The 2015 New York International Auto Show will open next week amid good times in the car business. Sales are strong and growing, credit is fairly easy and gasoline prices are relatively low.
The show at the Jacob K. Javits Convention Center will feature new vehicles ranging from the $349,500 McLaren 675LT sports car, to a new Cadillac flagship sedan expected to cost upward of $75,000, to bread-and-butter production sedans like the redesigned Chevrolet Malibu and Nissan Maxima.
Visitors to the show will also find a scattering of experimental -- so-called "concept" -- vehicles, including one from Hyundai that might evolve into its first pickup truck for the United States.
The event, which has long been the nation's best-attended car show, opens to the public Friday after a two-day media preview.
Strong auto sales locally and nationally are being led by SUVs.
"Lower fuel prices are definitely causing a swing back to that product," said Manhattan-based senior auto economist George Magliano of the consulting firm IHS Automotive.
Many new SUVs will be unveiled at Javits, including a redesigned Hyundai Tucson, Lexus RX, Mitsubishi Outlander, a Toyota RAV4 Hybrid, and, for bigger budgets, the updated and renamed Mercedes-Benz GLE SUV, formerly the ML-Class.
Pegged to the spring car-buying season, the show follows last year's 3.8 percent gain in new vehicle registrations on Long Island, to 218,395 vehicles.
That total, calculated by a consultant to the Greater New York Automobile Dealers Association, who analyzed registration figures from the Michigan auto data provider R.L. Polk & Co., represented an almost 40 percent improvement from the 157,283 vehicles locally in 2009, the year the recession ended. New registrations had fallen by 18 percent from 191,000 vehicles in 2006, the year before the recession began, to that low.
Nationally last year, sales rose even more than on Long Island from 2013 -- by 6 percent to 16.4 million. New vehicle registrations approximate sales.
IHS forecasters expect a smaller gain nationally this year -- about 3 percent, to sales of 16.9 million vehicles. IHS says pent-up demand from sales postponed during the recession has now largely been satisfied.
"The easy cyclical gains are over," said Magliano, the IHS economist. "We fell really hard in the recession and have come out really strong. Now we're hitting a point where we still expect higher and higher volumes, but the gains are going to be smaller." IHS doesn't have a separate forecast for Long Island.
The highest-ever U.S. vehicle sales total was 17.4 million, in 2000. IHS thinks that level will be exceeded with a 17.7 million total in 2017.
Industry experts attribute the gains nationally and on Long Island to an improving jobs picture, easier credit at low interest rates and, since June, a decline in fuel prices to 2009 levels. The reason for inexpensive gasoline: The price of U.S. crude oil fell from a high of $107.95 a barrel on June 20 to $50.16 in late-morning trading Friday.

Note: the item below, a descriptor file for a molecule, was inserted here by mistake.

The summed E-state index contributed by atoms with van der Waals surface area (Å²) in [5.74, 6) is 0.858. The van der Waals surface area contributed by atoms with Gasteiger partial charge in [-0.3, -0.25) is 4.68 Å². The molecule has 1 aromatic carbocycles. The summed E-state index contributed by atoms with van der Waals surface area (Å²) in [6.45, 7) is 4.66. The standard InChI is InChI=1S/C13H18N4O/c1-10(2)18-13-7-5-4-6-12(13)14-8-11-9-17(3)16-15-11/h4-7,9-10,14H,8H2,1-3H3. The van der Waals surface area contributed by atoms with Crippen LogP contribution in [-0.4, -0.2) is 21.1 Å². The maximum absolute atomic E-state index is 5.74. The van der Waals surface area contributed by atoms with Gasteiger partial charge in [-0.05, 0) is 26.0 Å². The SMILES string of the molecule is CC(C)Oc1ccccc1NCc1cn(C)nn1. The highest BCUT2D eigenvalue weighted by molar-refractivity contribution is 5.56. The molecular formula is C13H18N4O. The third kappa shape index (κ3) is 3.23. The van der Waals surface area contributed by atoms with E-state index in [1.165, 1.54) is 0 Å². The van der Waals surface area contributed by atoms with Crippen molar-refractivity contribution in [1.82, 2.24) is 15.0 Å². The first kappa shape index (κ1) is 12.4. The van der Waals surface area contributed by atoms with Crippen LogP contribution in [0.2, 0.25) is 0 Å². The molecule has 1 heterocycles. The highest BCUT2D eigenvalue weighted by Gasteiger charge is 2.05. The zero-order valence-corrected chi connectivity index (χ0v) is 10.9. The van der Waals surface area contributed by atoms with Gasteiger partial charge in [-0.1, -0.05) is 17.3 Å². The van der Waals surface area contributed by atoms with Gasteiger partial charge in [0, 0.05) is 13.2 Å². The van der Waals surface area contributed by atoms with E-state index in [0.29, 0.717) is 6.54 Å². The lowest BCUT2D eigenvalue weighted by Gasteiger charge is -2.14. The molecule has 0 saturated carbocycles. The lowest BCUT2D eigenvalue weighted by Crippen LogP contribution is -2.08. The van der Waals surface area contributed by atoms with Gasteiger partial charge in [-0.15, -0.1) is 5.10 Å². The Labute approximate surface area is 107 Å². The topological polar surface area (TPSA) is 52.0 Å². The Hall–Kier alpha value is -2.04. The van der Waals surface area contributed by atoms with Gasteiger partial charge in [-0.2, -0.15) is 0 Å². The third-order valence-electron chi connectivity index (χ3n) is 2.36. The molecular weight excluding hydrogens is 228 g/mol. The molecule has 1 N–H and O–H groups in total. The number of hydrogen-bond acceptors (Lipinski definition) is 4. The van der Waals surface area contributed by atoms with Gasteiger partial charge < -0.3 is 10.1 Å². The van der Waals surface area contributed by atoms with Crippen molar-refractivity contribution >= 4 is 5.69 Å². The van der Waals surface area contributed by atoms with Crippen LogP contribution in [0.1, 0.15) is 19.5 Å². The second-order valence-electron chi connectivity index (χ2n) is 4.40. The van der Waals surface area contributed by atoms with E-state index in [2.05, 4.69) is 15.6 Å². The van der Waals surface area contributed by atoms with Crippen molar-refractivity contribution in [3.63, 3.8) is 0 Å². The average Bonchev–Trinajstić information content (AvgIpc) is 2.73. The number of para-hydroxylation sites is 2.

On Long Island, the average price per gallon of regular gasoline fell from a recent high of $4.036 a gallon last July 2 to a low of $2.348 on Feb. 2, according to the motorist group AAA. The average was $2.591 on Friday morning, $1.198 lower than a year earlier.
Heating oil this winter was about $1 a gallon less than last winter. IHS estimates the average family is saving from $750 to $1,000 a year because of lower fuel prices. Those are savings that can be spent on cars or other items.
But there's concern among some economists that auto sales could decelerate because of stagnant wages, which increased an average of only 2 percent in the past 12 months, according to the U.S. Labor Department.
"We have wage gains accelerating a little in our forecasts, but we haven't seen it yet," Magliano said.
Although predictions call for increased sales this year, data for 2015 are stronger for the nation than for Long Island.
Nationally, sales in January and February rose by a total of 9.2 percent from 2014.
On Long Island, registrations dropped by 2.6 percent in January from the same month last year. There are no local results available yet for February.
But the regional dealer association estimates a 2.9 percent gain for a nine-county New York metropolitan area when February numbers become available.
Auto show organizers say about 1,000 new cars and trucks will be on display in 950,000 square feet at the Javits Center and that, once again, about 1 million visitors are expected.
The organizers say media registration so far is running about 5 percent ahead of last year's, when a total of 4,973 media members covered the show, including journalists and advertising sales people. That represented a 7 percent increase compared with the 2013 total.
2015 New York International Auto Show
Open to the public: Friday, April 3, through Sunday, April 12
Location: Jacob K. Javits Convention Center, 655 W. 34th St., Manhattan
Monday through Saturday: 10 a.m. - 10 p.m.
Sundays: 10 a.m. - 7 p.m.
Tickets: $16, age 13 and older; $7, children 12 and under.
Available at the door or online: www.autoshowNY.com.
On display: About 1,000 new vehicles.
-- Source: autoshowny.com